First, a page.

If you're seeing this message, it means we're having trouble loading external resources on our website.

If you're behind a web filter, please make sure that the domains *.kastatic.org and *.kasandbox.org are unblocked.

# Spontaneity and redox reactions

Learn how lead can oxidize aluminum but not copper in standard conditions. Using reduction potential tables and the diagonal rule, we confirm predictions by calculating standard cell potentials. Understand the spontaneity of reactions and the activity series in chemistry. Created by Jay.

## Want to join the conversation?

• What is the reasoning behind Copper not working with Lead? I still don't understand.
• Copper has a higher reduction potential as compared to lead. This means that copper is a stronger oxidizing agent and will in turn oxidize the lead to Pb2+. Refer to the previous video
• Could Pb^2+ be the oxidizing agent of Cu if one added energy to it?
• Sure, you can make your own electrical circuit with an additional battery and then choose your cathode/anode but then this would not be a "spontaneous" redox reaction, which is the title of the video, because "spontaneous" does not require additional energy ;-)
• If a reaction is not spontaneous, it can't happen?
• If a reaction is not spontaneous, it can't happen under the given conditions. However, it could happen under different conditions. For example, changing the temperature or the concentrations of the molecules in your reaction might make the reaction spontaneous.

As an example, consider water freezing into ice at 20 °C. This is not spontaneous. However, if you lowered the temperature to -10 °C, then suddenly water would spontaneously freeze into ice.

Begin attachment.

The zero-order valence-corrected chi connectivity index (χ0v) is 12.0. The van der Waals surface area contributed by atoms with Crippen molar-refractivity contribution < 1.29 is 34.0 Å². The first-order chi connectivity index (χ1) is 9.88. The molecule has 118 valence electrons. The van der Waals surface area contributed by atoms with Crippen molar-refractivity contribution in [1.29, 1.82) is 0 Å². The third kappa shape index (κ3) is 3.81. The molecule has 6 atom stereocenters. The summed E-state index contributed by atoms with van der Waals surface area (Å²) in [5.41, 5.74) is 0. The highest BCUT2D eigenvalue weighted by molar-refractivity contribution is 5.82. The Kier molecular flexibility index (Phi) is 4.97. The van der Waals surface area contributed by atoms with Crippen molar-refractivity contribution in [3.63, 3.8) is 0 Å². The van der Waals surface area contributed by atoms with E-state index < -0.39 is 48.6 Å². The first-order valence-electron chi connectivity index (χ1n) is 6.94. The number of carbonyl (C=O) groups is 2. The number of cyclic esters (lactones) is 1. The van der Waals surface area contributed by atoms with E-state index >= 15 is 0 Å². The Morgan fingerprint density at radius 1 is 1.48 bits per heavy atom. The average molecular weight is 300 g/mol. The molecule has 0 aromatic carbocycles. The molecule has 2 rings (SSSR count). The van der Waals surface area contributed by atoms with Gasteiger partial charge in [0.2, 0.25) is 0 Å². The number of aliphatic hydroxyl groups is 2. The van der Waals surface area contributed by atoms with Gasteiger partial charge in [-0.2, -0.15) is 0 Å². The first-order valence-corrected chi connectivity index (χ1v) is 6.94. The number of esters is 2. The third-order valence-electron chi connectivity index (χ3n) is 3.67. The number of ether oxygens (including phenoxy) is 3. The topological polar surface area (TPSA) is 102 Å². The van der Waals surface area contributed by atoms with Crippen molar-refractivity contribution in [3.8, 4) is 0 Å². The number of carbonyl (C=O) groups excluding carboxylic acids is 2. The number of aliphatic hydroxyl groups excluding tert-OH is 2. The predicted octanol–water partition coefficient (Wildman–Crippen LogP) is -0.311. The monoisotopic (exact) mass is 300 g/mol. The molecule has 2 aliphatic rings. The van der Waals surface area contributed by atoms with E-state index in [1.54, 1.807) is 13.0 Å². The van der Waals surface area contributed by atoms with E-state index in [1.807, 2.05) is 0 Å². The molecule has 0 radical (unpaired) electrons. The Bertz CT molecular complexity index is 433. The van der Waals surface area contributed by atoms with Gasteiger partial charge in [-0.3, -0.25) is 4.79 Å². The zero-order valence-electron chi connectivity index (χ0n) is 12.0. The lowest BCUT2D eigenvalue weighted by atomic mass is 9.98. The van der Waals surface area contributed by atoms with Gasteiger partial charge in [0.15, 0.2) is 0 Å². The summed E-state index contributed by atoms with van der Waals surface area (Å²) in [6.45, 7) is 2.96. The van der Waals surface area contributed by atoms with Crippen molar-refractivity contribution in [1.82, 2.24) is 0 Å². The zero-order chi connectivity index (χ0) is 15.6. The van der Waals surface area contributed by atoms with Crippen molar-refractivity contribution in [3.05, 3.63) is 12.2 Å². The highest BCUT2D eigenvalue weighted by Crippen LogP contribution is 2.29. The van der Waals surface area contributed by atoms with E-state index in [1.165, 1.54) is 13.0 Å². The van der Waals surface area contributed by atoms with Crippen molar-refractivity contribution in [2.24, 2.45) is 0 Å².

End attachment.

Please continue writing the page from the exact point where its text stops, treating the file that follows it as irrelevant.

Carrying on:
• Does it means that is the overall voltage is greater than 0, then the reaction can happen?
• If the overall electric potential (voltage) is greater than 0, then the reaction is spontaneous. A spontaneous reaction is one that can occur by itself without any outside addition of energy. A non-spontaneous reaction can still occur, but it will need an addition of energy (the activation energy) before it will start occurring.
• at , Jay rewrites the two half reactions so that the electrons can cancel, but because making the electron number equal by multiplying by a number will not affect the voltage value (as intensive property) is it even necessary to find the equation of the overall reaction? Because the question does not expricitly ask for the overall equation.
(just trying to save time on the AP exam :) )
Can I just look at the voltage values and add them right away?
(1 vote)
• Yes you can, but I guess Jay is showing the full reasoning here.
• I thought that because our standard cell potential for Cu was higher, that means it MUST be reduced (+0.34 > -0.13). Thus I got the answer as being +0.47. Why, if Pb^2+, cant oxidize copper, would I then show lead being reduced?
• The potentials are always written as reduction reactions (they’re called standard reduction potentials)
(1 vote)
• When calculating cell potentials, in my tutorial in university they said to subtract the more positive potential from the smaller or more negative potential and not add them?
Eg question was:
Rechargeable nickel-cadmium batteries normally operate (discharge) with
the following oxidation and reduction half-cell reactions.

Cd(s) + 2OH-(aq) ⇌ Cd(OH)2(s) + 2e- (-0.82v)

NiO(OH)(s) + H2O(l) + e- ⇌ Ni(OH)2(s) + OH-(aq) (0.60v)
And the overall cell potential answer was: 0.6-(-0.82)=1.42

Is this the same thing or is uni wrong XD?
• it is incorrect how they wrote the equation.
it should be E0 = Ec - Ea
(1 vote)
• When you are figuring out if lead can oxidize copper at , why are we reversing the equation for copper?
(1 vote)
• Because you need the oxidation equation, so you reverse the reduction to get the oxidation.